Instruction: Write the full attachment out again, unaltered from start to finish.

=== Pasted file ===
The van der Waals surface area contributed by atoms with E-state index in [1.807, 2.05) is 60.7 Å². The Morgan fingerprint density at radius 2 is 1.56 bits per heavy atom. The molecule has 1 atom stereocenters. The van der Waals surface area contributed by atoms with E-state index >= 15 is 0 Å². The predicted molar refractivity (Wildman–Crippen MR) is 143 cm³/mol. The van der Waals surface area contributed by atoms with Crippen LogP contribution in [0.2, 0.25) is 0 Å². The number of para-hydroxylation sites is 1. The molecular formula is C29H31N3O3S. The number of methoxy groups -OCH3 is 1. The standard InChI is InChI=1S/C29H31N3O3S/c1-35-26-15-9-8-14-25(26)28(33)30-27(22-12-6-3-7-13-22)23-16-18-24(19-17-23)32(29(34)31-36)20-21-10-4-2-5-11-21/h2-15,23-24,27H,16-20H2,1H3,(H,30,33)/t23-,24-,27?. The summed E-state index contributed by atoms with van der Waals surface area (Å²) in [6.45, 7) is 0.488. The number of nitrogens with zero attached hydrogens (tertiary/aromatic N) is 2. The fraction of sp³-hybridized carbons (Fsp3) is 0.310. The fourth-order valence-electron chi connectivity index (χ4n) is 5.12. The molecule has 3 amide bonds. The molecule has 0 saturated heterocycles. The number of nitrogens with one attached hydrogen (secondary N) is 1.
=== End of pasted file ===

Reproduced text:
The van der Waals surface area contributed by atoms with E-state index in [1.807, 2.05) is 60.7 Å². The Morgan fingerprint density at radius 2 is 1.56 bits per heavy atom. The molecule has 1 atom stereocenters. The van der Waals surface area contributed by atoms with E-state index >= 15 is 0 Å². The predicted molar refractivity (Wildman–Crippen MR) is 143 cm³/mol. The van der Waals surface area contributed by atoms with Crippen LogP contribution in [0.2, 0.25) is 0 Å². The number of para-hydroxylation sites is 1. The molecular formula is C29H31N3O3S. The number of methoxy groups -OCH3 is 1. The standard InChI is InChI=1S/C29H31N3O3S/c1-35-26-15-9-8-14-25(26)28(33)30-27(22-12-6-3-7-13-22)23-16-18-24(19-17-23)32(29(34)31-36)20-21-10-4-2-5-11-21/h2-15,23-24,27H,16-20H2,1H3,(H,30,33)/t23-,24-,27?. The summed E-state index contributed by atoms with van der Waals surface area (Å²) in [6.45, 7) is 0.488. The number of nitrogens with zero attached hydrogens (tertiary/aromatic N) is 2. The fraction of sp³-hybridized carbons (Fsp3) is 0.310. The fourth-order valence-electron chi connectivity index (χ4n) is 5.12. The molecule has 3 amide bonds. The molecule has 0 saturated heterocycles. The number of nitrogens with one attached hydrogen (secondary N) is 1.